Alive & Kicking

  • 1996
  • 1 HR 40 MIN
  • R
  • Comedy, Drama, Romance

A provocative pas de deux that stumbles long before the curtain falls. Tonio (Jason Flemyng), a handsome young dancer, keeps a steadily growing urn collection: He's already lost his lover, a host of friends and, shortly into the film, his mentor (Anthony Higgins) to AIDS. Tonio is himself HIV-positive, a fact which he refuses to let dampen his "go for it,...read more

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Reviewed by Ken Fox
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A provocative pas de deux that stumbles long before the curtain falls. Tonio (Jason Flemyng), a handsome young dancer, keeps a steadily growing urn collection: He's already lost his lover, a host of friends and, shortly into the film, his mentor

(Anthony Higgins) to AIDS. Tonio is himself HIV-positive, a fact which he refuses to let dampen his "go for it, regret nothing" attitude toward life. One night at a club, he meets Jack (Antony Sher), an overweight, middle-aged therapist who works with people living with AIDS. Jack's immediately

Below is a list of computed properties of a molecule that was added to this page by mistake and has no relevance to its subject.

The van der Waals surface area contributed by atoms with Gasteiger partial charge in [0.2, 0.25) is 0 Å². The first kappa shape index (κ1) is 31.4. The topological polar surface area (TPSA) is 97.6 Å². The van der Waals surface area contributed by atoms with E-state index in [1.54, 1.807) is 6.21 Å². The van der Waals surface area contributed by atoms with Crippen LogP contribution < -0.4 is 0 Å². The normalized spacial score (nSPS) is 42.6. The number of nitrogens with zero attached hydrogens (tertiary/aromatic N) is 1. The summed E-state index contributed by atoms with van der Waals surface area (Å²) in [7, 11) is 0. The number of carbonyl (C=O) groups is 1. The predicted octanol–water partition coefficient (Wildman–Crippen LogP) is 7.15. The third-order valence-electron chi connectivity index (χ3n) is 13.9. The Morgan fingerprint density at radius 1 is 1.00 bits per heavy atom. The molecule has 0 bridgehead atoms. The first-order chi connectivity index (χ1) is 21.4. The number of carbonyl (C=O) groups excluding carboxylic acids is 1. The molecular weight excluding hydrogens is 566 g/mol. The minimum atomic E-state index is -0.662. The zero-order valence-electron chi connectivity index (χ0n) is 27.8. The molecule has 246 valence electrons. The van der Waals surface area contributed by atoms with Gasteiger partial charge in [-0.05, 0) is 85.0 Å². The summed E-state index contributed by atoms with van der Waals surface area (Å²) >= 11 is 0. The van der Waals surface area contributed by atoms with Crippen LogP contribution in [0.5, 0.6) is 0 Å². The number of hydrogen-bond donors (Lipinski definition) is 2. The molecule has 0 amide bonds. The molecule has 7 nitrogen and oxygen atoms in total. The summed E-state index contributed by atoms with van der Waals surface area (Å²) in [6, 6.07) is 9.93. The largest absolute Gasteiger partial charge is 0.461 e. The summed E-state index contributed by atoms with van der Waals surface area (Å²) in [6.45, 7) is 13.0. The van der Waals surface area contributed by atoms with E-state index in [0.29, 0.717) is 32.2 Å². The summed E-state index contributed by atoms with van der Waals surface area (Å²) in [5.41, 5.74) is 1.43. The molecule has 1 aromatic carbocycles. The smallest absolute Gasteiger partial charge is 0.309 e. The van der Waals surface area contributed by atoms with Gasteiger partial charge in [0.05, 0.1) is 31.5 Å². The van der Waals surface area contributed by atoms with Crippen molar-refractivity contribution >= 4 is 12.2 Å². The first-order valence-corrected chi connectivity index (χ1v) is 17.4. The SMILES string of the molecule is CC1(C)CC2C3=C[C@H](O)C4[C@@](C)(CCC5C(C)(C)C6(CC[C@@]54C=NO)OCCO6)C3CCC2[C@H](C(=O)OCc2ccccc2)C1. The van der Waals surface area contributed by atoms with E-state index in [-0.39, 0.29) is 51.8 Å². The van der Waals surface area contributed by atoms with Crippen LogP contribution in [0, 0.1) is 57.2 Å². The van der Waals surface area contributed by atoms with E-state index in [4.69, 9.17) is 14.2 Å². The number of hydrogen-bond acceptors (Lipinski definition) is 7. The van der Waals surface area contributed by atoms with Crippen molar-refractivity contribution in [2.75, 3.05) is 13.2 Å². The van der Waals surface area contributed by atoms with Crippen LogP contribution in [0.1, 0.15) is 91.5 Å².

smitten, but it takes Tonio a little longer to see around what he perceives as Jack's physical drawbacks. It's an interesting premise that has a lot to say about the undue importance placed on youth and the body in gay culture, and screenwriter Martin Sherman, who adapted the script from his own

play, moves well beyond the simple "opposites attract" motivation underlying this relationship. The fact that HIV status may have something to do with why someone like Tonio would wind up with someone like Jack is an uncomfortable reality that isn't lost on Sherman. But between the setup and the

equally unusual climactic dance sequence, there's an awful lot of narrative thumb-twiddling. Entire scenes are simply gratuitous filler, while many crucial developments go unexplained: Jack suddenly faces on-the-job burnout, begins drinking too much and the romance starts to fall apart. It's not

really clear why any of this happens, except that the actors need something to do until the film is over.

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  • Released: 1996
  • Rating: R
  • Review: A provocative pas de deux that stumbles long before the curtain falls. Tonio (Jason Flemyng), a handsome young dancer, keeps a steadily growing urn collection: He's already lost his lover, a host of friends and, shortly into the film, his mentor (Anthony… (more)

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